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Re: cmp: the port comparison server

From: olafBuddenhagen
Subject: Re: cmp: the port comparison server
Date: Thu, 16 Jul 2009 03:48:19 +0200
User-agent: Mutt/1.5.19 (2009-01-05)


I have thought about this on and off for a while, but my conclusions
haven't changed.

On Mon, Jun 29, 2009 at 09:59:18AM +0200, Carl Fredrik Hammar wrote:
> On Sun, Jun 28, 2009 at 11:21:09PM +0200, olafBuddenhagen@gmx.net
> wrote:

> > I thought I already said this at some point, but maybe I wasn't
> > really clear about it: I don't think that actually checking the task
> > port is useful at all.
> > 
> > If the receiver has the task port, it can obtain the UID
> > capabilities from the sender; and AIUI the reverse is also true. In
> > other words, having the task port is effectively equivalent to
> > having the same UIDs. And this can be safely checked using the
> > existing auth mechanism.
> Yes, it is effectively equivalent to the *current* access policy
> implemented by the proc server.  However, that policy could change in
> the future, and perhaps more importantly, a user-run proxy can
> implement a different access policy.

I don't think it's really useful to change the policy in proc, unless
also changing the filesystems, and probably a number of other things...

I believe you are trying to be too smart here -- introducing new
mechanisms in an attempt to be more generic than the Hurd itself is. I'm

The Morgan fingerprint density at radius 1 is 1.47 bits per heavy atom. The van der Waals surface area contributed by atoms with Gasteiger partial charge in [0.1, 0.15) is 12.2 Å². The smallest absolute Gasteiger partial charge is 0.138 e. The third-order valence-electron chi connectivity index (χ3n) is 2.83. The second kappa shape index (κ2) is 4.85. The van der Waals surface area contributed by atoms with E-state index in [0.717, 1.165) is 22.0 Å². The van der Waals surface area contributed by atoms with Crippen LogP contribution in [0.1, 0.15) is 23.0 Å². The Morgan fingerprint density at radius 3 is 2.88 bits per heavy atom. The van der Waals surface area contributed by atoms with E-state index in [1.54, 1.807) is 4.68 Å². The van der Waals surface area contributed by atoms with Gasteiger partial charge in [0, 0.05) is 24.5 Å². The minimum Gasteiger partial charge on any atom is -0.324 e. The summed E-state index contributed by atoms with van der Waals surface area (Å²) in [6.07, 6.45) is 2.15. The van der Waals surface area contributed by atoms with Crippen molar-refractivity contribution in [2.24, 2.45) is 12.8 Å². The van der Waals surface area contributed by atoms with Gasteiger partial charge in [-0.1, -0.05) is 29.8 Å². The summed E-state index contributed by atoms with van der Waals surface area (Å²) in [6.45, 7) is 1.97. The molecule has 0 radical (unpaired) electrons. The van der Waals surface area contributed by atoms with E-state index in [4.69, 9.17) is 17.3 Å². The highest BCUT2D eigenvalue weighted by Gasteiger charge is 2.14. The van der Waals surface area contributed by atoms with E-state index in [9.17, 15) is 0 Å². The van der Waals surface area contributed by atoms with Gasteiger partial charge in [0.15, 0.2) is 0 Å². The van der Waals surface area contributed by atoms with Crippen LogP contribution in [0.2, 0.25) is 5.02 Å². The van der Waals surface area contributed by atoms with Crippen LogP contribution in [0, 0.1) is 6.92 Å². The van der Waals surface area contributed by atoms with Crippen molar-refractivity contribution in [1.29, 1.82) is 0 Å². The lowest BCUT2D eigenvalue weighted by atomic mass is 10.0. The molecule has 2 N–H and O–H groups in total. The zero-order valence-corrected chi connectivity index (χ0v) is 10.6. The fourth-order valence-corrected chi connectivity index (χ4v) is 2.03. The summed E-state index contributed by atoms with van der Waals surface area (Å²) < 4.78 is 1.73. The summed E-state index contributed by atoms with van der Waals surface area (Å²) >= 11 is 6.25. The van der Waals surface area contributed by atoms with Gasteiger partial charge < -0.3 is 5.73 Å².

sure this creates more problems than it solves. All the existing Hurd
mechanisms are built around the UNIX user mechanism; and probably even
more importantly, all existing applications are taking it for granted.

As I have mentioned in other places, I am actually interested in
restricted subenvironments, where applications can be run without having
access to everything the user launching them has access to -- but I
would base this on local subusers, i.e. using the existing user concept
in a creative way, rather than attempting to change it...

I think this in another case of YAGNI. You can't cover all possibilities
anyways, and whatever you come up with now, most likely will *not* cover
the cases that actually will be used in the future. *If* we create
something using different policies one day, we can consider how the
mobility framework fits in (just as we will have to consider all the
other parts of the Hurd design); but for now, I think we should stick to
what the rest of the Hurd does -- which ich the UNIX user concept.


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